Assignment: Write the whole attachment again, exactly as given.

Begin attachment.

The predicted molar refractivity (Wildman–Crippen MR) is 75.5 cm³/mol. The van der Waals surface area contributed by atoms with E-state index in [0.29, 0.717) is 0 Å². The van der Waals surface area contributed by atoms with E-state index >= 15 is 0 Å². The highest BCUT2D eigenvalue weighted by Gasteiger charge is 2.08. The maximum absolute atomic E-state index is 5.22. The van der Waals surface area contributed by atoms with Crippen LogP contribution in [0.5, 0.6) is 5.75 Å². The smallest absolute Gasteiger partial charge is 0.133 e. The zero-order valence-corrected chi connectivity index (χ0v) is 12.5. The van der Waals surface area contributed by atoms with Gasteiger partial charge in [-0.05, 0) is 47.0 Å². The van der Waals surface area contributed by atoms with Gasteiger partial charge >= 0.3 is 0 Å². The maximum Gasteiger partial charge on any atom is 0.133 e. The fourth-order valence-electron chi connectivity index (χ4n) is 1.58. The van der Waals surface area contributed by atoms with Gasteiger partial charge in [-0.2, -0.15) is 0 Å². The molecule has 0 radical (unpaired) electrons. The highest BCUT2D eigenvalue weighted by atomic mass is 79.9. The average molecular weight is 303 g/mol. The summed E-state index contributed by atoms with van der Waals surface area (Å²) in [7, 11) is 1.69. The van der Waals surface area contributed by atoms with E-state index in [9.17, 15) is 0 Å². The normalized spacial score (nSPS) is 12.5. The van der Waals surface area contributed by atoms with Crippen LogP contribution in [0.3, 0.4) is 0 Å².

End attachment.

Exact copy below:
The predicted molar refractivity (Wildman–Crippen MR) is 75.5 cm³/mol. The van der Waals surface area contributed by atoms with E-state index in [0.29, 0.717) is 0 Å². The van der Waals surface area contributed by atoms with E-state index >= 15 is 0 Å². The highest BCUT2D eigenvalue weighted by Gasteiger charge is 2.08. The maximum absolute atomic E-state index is 5.22. The van der Waals surface area contributed by atoms with Crippen LogP contribution in [0.5, 0.6) is 5.75 Å². The smallest absolute Gasteiger partial charge is 0.133 e. The zero-order valence-corrected chi connectivity index (χ0v) is 12.5. The van der Waals surface area contributed by atoms with Gasteiger partial charge in [-0.05, 0) is 47.0 Å². The van der Waals surface area contributed by atoms with Gasteiger partial charge >= 0.3 is 0 Å². The maximum Gasteiger partial charge on any atom is 0.133 e. The fourth-order valence-electron chi connectivity index (χ4n) is 1.58. The van der Waals surface area contributed by atoms with Gasteiger partial charge in [-0.2, -0.15) is 0 Å². The molecule has 0 radical (unpaired) electrons. The highest BCUT2D eigenvalue weighted by atomic mass is 79.9. The average molecular weight is 303 g/mol. The summed E-state index contributed by atoms with van der Waals surface area (Å²) in [7, 11) is 1.69. The van der Waals surface area contributed by atoms with E-state index in [9.17, 15) is 0 Å². The normalized spacial score (nSPS) is 12.5. The van der Waals surface area contributed by atoms with Crippen LogP contribution in [0.3, 0.4) is 0 Å².